When the Tallest Trees Crack and Fall: Christian Leaders, Sin, & Disappointment

Last fall, we took our 12-year-old son away for a weekend of hiking and discussion while we worked through the Passport 2 Purity material together.

When we went for our longest hike, it was a blustery day with heavy winds. As we went deeper down into the canyon, the pines at the top of the hill loomed tall above us. Soon we heard sharp snapping noises. Swaying wildly, the trees too close to the edge of the pack, too tall, too top-heavy, and too unprotected from the wind, began to crack and fall with amazing speed, downward to the earth below.

WHEN THE TALLEST TREES CRACK & FALL: CHRISTIAN LEADERS & DISAPPOINTMENT // jessconnell.com

The more I thought about it, the more it hit me: it’s an apt warning to us all.

  • Don’t grow taller than your roots grow deep.
  • Don’t be top-heavy, proud and puffy at the top but easily swayed by the winds.
  • Don’t plant yourself away, unprotected, from the other trees.

You can’t expect to healthily grow while living purposefully far away from your local church Body. Don & Lori Chaffer, married couple at the helm of the band Waterdeep put it this way: “don’t walk away from the crowd.”

You can’t expect to healthily grow if you appear strong but have no one who can question the direction and top-heaviness of your growth. Three years ago, men like Mark Driscoll, Bill Gothard, Bob Coy, Doug Phillips stood at the head of large ministries. They’d each grown tall. They appeared strong.

But they, each of them, purposefully stood at a distance. They eschewed accountability, pulled away from anyone or anything that would have authority over them, and in time, like the pines we heard crack in the canyon, they cracked and fell. And, as they fell, each one damaged other saplings and trees that were growing around them.

It should bring sober awareness to us all.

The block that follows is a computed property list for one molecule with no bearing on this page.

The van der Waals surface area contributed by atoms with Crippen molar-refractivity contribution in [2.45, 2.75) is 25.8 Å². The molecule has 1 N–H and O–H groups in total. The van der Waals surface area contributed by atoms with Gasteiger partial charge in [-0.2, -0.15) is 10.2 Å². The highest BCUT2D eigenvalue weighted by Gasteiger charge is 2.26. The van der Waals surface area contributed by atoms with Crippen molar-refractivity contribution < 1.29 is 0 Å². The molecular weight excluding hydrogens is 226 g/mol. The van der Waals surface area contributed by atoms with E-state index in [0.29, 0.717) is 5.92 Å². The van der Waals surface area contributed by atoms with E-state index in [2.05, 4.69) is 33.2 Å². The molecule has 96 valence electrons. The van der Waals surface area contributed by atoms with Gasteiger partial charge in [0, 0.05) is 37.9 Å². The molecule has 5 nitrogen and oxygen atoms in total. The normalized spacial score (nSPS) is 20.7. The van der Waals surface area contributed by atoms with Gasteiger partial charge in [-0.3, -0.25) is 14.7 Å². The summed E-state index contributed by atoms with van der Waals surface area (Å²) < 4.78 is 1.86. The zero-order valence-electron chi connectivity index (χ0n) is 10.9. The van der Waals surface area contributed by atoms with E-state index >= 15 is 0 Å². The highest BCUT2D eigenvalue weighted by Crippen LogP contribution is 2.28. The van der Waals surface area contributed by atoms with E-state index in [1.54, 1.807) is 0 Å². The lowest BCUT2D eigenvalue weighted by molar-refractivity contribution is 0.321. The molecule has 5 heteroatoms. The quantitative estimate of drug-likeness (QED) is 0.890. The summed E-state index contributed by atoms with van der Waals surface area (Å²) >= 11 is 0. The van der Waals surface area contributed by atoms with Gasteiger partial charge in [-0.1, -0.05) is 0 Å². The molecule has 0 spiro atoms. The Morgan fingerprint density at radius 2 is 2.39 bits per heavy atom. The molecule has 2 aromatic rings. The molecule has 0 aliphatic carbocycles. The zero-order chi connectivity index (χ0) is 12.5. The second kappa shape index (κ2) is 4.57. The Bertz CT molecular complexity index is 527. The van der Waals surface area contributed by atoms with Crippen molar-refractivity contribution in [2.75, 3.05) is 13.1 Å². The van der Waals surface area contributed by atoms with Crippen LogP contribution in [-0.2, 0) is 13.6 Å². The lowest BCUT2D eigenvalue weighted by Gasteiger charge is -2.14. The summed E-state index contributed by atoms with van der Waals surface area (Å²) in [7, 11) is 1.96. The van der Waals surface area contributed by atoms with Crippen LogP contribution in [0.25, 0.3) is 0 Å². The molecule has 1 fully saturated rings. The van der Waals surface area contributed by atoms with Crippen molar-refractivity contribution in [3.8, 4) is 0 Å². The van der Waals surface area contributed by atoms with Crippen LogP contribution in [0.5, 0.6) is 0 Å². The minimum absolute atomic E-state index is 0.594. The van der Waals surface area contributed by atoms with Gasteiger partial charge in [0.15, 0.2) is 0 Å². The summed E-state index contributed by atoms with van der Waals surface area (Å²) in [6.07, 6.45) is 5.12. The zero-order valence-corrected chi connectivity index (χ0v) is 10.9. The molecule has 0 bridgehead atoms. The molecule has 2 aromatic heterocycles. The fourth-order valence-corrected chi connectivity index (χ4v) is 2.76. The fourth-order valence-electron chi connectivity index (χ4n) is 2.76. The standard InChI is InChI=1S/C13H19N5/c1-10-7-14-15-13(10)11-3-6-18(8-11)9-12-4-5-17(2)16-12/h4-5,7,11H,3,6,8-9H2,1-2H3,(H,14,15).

“Let anyone who thinks that he stands
TAKE HEED, 
lest he fall.
~ 1 Corinthians 10:12

  • Beware when you look around you and only see a few, loose, weak fellow believers. Don’t plant yourself in a place where you are unprotected and unsurrounded.
  • Realize, no matter how tall you seem to be, that you are weaker– more vulnerable– than you think you are. You can fall… I can fall… easier than we may believe.
  • We should focus on growing as part of a healthy forest. Don’t try to go it alone. Don’t just focus on your own “height” or health. Plant yourself amongst others who are healthily growing… be a integral PART of a strong local Body of Christ.

 

Thoughts?

What warnings would you add?

What observations come to your mind when you see Christian leaders fall?

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Jess Connell

Jesus-follower, Happy wife, Mom of 8 neat people. Former world-traveler, now settled in Washington. Host of Mom On Purpose podcast (momonpurpose.com). I write and wrangle kids.

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4 Responses

  1. Vanessa says:

    All these are good points, I would add (some of these you yourself have mentioned in other articles

  2. Holly says:

    You’ve written a very accurate portrayal of this subject for sure.

    I would like to pose 2 thoughts in response.

    1) Often times the damage that begins could/should be confronted by BOLD men (in some cases women, depending on the situation of course, but in the context of biblical leadership, my belief is it should be men in their life) EARLY on when there are relevant facts of truth that substantiate that confrontation.

    2) I believe it is difficult in our culture to establish these relationships you’re encouraging. I have been praying for and seeking exactly what you describe to keep my spiritual growth accelerating and humility paramount. Many are accustomed to living independently, even in the church, absent of close relationships that the Bible describes as necessary in the body of Christ.